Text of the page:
this ONLY possible way to truly (!) become understanding, tolerant and loving in time …

  31. Unfortunately there are many opinions that are truly unjust to others hopefully as we grow we may see all the inconsistencies of all people. Bold statement and before anyone chooses there "side" think about the fact that every race, group, ethnicity, etc. are all at fault for the very thing they usually hate…get it hate is hate it is your own feeling not someone else's when you hate it is you who is hating but even more everybody in the USA has their right to even hate if they wish but we don't have to dwell on it violent actions are what we must act upon and trust in our system

  32. As inspiring as this is It is also a very dangerous Proposition. She was able to get out of her Bad Situation cause she was lucky enough that curcumstainces occured that she could change her mind and leave. That mindboggeling Situation of brainwashed Human beeings is sadly a very common accurance. There entire States like North Korea who operate te same way, distorting reality to comfort their beliefs or more often to control a society.

    Religion is one of the Tools used for the practice of bypassing commen scence and getting believers onboard with believing a leader or deity that can't be challenged argued or even be physically touched.

    So her First notion off not assuming Bad intent from another Person in a Konversation is a very very dangerous one, it would claim it is a naive assumtion and someone not as eloquent as her will fall pray for that notion. Never forget we are a Predatory Species, to harm another Person is something that is very easy for us because it is our Nature, to be civilized is hard it takes a far bigger effort to accomplish that for a larger Society to implement.

    I am glad that she got out, but I don't expect this to changes anything.

  33. I hope you all are actually listening to what she is saying instead of focusing on the fact that she found the courage to leave the most hated family in America that she was forced to believe in. USE YOUR HEADS.

  34. Imaginรฉ being part of a church where you never knew what grace was, and how amazing it could be. Westboro is missing the entire point of historic Christian thought. Sadly more Christians are embracing this kind of thing today because; for them, faith has become more about condemning others (and โ€œwinningโ€) than bettering themselves.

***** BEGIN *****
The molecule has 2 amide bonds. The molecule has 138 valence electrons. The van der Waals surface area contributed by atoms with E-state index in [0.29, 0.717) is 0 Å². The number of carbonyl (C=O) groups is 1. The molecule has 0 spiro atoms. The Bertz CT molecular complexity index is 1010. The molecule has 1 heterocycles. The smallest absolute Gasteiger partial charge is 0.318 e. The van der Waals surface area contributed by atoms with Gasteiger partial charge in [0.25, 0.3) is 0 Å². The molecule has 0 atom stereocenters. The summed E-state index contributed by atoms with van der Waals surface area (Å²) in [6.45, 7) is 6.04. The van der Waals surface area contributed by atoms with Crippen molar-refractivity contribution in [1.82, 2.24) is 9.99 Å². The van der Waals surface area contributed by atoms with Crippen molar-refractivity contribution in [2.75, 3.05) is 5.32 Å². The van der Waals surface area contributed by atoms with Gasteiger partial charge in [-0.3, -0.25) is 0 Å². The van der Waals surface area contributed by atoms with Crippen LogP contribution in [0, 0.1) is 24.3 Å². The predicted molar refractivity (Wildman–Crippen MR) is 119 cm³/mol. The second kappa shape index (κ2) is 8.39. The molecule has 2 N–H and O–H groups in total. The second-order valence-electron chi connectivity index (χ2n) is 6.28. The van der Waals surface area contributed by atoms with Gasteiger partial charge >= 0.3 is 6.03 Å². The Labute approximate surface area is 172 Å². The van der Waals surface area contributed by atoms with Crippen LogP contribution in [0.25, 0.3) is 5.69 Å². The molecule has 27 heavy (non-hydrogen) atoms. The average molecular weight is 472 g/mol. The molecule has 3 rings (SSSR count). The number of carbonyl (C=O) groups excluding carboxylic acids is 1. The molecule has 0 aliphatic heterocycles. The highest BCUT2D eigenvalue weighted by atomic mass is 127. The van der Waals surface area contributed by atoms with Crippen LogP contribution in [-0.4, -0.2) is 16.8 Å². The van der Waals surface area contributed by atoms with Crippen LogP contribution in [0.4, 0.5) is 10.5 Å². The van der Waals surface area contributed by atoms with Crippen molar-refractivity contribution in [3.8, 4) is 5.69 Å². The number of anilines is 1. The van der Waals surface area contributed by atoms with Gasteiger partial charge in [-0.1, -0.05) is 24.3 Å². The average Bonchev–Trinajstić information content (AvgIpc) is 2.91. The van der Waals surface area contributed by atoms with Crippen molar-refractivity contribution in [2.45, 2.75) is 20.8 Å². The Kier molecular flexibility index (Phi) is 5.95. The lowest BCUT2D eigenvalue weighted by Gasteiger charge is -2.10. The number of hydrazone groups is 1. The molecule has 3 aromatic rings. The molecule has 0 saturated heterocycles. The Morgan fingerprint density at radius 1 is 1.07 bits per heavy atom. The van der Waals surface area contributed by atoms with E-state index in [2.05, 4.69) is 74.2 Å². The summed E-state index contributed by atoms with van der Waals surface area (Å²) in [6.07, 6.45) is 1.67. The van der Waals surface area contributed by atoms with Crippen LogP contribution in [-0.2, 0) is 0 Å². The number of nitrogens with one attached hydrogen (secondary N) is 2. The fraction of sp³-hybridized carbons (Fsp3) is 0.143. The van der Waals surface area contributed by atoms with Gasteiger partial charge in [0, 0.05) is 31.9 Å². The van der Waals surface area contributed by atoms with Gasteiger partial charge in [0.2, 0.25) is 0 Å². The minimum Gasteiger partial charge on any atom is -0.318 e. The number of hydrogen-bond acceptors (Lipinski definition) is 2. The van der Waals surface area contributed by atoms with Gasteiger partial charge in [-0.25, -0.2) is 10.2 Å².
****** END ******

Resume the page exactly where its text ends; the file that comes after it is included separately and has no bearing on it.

35. Very well done. I have decided just now that I want to be a person that listens and considers people of different pivotal positions to mine. My wife (the sweetest, kindest smartest and most stubborn person I know) is my test and for so many reasons I owe her my full attention and calm respect on the issues we differ on. Your instruction makes for a great playbook. Again, well done.

  36. She is intelligent and thinks before she speaks. She could literally do anything. Society needs minds and voices like this. Resist the fifth column!

  37. It quite obvious youtube is run by a corrupt criminal cabal. How could the pastor of this church talking about the gifford's shooting have only 35k views in 8 years, when this satanic shill has 4.8m talking about just leaving the very same church in only 2 years.. Clearly youtube and satan love jews..

  38. Wow respect woman, such a beautiful angel inside and outside, you came a long way! "The meek shall inherit the earth".

  39. Omg i remember watching her on tyra and i am so glad she realized the "church" she was in was in fact a cult because religion….no matter what religion…DOES NOT promote hate. Im so happy for herโค

  40. I applaud you for sharing your enlightenment from the diluted religious markley. Whats really sickening is people trying to make a fairy tale real,then the insane behaviors. These creeps need to be arrested.

  41. You are amazing, listening to you speak, has given me the resolve to continue trying to reach out to some very troubled, extended family members. Thank you. May you and your husband have a beautiful long life together, you deserve it. ๐Ÿ’–

  42. Beautiful talk, both in sound and content. What a great voice and manner. I think most of us know these truths, but we need to keep hearing them over and over, because our human nature keeps creeping back in. I should probably listen to this on repeat.๐Ÿ˜€ I'm an agnostic and not a Bible fan, but it has a few good lines in there, including the one about being good to your enemy, and thereby "heaping coals of fire on his head." Like she said, kindness is far more powerful for change than righteous rage.